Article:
17. Haupt Y, Alexander WS, Barri G, Klinken SP, Adams JM (1991) Novel zinc finger gene implicated as myc collaborator by retrovirally accelerated lymphomagenesis in E mu-myc transgenic mice. Cell 65:753–763PubMedCrossRefGoogle Scholar
  18. Janmey PA (1994) Phosphoinositides and calcium as regulators of cellular actin assembly and disassembly. Annu Rev Physiol 56:169–191PubMedCrossRefGoogle Scholar
  19. Khew-Goodall Y, Wadham C (2005) A perspective on regulation of cell–cell adhesion and epithelial-mesenchymal transition: known and novel. Cells Tissues Organs 179:81–86PubMedCrossRefGoogle Scholar
  20. Lauffenburger DA, Horwitz AF (1996) Cell migration: a physically integrated molecular process. Cell 84:359–369PubMedCrossRefGoogle Scholar
  21. Lessard J, Sauvageau G (2003) Bmi-1 determines the proliferative capacity of normal and leukaemic stem cells. Nature 423:255–260PubMedCrossRefGoogle Scholar
  22. Leung C, Lingbeek M, Shakhova O, Liu J, Tanger E, Saremaslani P, Van Lohuizen M, Marino S (2004) Bmi1 is essential for cerebellar development and is overexpressed in human medulloblastomas. Nature 428:337–341PubMedCrossRefGoogle Scholar
  23. Li L, Bhatia R (2011) Stem cell quiescence. Clin Cancer Res 17:4936–4941PubMedCrossRefGoogle Scholar
  24. Malumbres M, Barbacid M (2001) To cycle or not to cycle: a critical decision in cancer. Nat Rev Cancer 1:222–231PubMedCrossRefGoogle Scholar
  25. Malumbres M, Barbacid M (2009) Cell cycle, CDKs and cancer: a changing paradigm. Nat Rev Cancer 9:153–166PubMedCrossRefGoogle Scholar
  26. Maxfield FR (1993) Regulation of leukocyte locomotion by Ca2+. Trends Cell Biol 3:386–391PubMedCrossRefGoogle Scholar
  27. Moore N, Lyle S (2011) Quiescent, slow-cycling stem cell populations in cancer: a review of the evidence and discussion of significance. J Oncol 2011:396076Google Scholar
  28. Morgan DO (1997) Cyclin-dependent kinases: engines, clocks, and microprocessors. Annu Rev Cell Dev Biol 13:261–291PubMedCrossRefGoogle Scholar
  29. Ozawa M, Kemler R (1998a) Altered cell adhesion activity by pervanadate due to the dissociation of alpha-catenin from the E-cadherin.catenin complex. J Biol Chem 273:6166–6170PubMedCrossRefGoogle Scholar
  30. Ozawa M, Kemler R (1998b) The membrane-proximal region of the E-cadherin cytoplasmic domain prevents dimerization and negatively regulates adhesion activity. J Cell Biol 142:1605–1613PubMedCrossRefGoogle Scholar
  31. Prindull G, Zipori D (2004) Environmental guidance of normal and tumor cell plasticity: epithelial mesenchymal transitions as a paradigm. Blood 103:2892–2899PubMedCrossRefGoogle Scholar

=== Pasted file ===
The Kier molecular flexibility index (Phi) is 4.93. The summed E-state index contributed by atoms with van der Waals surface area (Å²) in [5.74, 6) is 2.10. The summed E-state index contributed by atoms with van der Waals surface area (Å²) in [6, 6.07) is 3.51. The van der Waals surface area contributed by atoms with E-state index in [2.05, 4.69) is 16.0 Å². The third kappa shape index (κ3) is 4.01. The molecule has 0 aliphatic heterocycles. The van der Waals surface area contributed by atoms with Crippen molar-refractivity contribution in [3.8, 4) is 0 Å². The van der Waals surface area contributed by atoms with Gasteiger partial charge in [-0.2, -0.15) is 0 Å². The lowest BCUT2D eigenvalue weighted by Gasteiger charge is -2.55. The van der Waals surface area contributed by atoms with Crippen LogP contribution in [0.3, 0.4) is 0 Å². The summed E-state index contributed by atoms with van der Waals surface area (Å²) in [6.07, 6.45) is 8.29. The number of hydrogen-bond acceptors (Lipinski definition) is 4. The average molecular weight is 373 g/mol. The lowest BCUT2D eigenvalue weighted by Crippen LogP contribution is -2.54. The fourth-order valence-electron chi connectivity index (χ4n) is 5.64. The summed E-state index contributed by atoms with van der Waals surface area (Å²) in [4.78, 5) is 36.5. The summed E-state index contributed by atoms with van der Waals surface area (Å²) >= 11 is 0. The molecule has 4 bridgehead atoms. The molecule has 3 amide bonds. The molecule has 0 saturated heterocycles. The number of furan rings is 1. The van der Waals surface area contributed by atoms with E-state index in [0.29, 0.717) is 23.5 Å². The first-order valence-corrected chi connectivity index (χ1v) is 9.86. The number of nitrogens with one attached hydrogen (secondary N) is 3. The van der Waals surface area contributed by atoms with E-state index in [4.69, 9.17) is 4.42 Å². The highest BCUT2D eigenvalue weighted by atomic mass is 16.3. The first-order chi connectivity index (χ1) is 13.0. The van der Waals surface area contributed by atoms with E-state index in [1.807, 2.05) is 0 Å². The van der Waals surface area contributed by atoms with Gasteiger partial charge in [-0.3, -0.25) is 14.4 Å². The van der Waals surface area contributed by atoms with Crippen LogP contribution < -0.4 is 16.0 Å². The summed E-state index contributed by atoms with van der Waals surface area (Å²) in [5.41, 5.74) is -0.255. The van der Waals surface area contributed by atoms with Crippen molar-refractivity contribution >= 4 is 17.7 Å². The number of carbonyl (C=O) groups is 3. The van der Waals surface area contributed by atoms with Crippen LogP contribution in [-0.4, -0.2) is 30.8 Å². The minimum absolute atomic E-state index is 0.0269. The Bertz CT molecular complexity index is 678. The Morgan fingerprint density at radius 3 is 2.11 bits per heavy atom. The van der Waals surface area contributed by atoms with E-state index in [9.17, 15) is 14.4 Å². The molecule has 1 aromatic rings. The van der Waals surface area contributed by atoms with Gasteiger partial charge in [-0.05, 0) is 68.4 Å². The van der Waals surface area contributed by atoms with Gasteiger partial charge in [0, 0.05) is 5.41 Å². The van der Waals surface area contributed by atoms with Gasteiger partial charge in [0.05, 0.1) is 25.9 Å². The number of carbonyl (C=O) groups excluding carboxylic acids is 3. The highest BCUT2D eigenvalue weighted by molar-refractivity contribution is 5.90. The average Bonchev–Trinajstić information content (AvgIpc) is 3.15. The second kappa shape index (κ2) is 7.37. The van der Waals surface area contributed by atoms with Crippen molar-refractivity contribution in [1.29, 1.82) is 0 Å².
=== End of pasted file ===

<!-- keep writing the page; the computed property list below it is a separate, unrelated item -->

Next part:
32. Reya T, Morrison SJ, Clarke MF, Weissman IL (2001) Stem cells, cancer, and cancer stem cells. Nature 414:105–111PubMedCrossRefGoogle Scholar
  33. Roura S, Miravet S, Piedra J, Garcia de Herreros A, Dunach M (1999) Regulation of E-cadherin/Catenin association by tyrosine phosphorylation. J Biol Chem 274:36734–36740PubMedCrossRefGoogle Scholar
  34. Sang L, Coller HA, Roberts JM (2008) Control of the reversibility of cellular quiescence by the transcriptional repressor HES1. Science 321:1095–1100PubMedCrossRefGoogle Scholar
  35. Sheetz MP (1994) Cell migration by graded attachment to substrates and contraction. Semin Cell Biol 5:149–155PubMedCrossRefGoogle Scholar
  36. Shinagawa K, Kitadai Y, Tanaka M, Sumida T, Kodama M, Higashi Y, Tanaka S, Yasui W, Chayama K (2010) Mesenchymal stem cells enhance growth and metastasis of colon cancer. Int J Cancer 127:2323–2333PubMedCrossRefGoogle Scholar
  37. Singh SK, Clarke ID, Terasaki M, Bonn VE, Hawkins C, Squire J, Dirks PB (2003) Identification of a cancer stem cell in human brain tumors. Cancer Res 63:5821–5828PubMedGoogle Scholar
  38. Siu MK, Wong ES, Kong DS, Chan HY, Jiang L, Wong OG, Lam EW, Chan KK, Ngan HY, Le XF, Cheung AN (2012) Stem cell transcription factor NANOG controls cell migration and invasion via dysregulation of E-cadherin and FoxJ1 and contributes to adverse clinical outcome in ovarian cancers. OncogeneGoogle Scholar
  39. Sullivan SJ, Daukas G, Zigmond SH (1984) Asymmetric distribution of the chemotactic peptide receptor on polymorphonuclear leukocytes. J Cell Biol 99:1461–1467PubMedCrossRefGoogle Scholar

Copyright information

© Springer Science+Business Media Dordrecht 2013

Authors and Affiliations

  • Micheli Mainardi Pillat
    • 1
  • Talita Glaser
    • 1
  • Telma Tiemi Schwindt
    • 2
  • Henning Ulrich
    • 1
    Email author
  1. 1.Departamento de Bioquímica, Instituto de QuímicaUniversidade de São PauloSão PauloBrazil
  2. 2.Departamento de Biologia Celular e do Desenvolvimento, Instituto de Ciências BiomédicasUniversidade de São PauloSão PauloBrazil

Personalised recommendations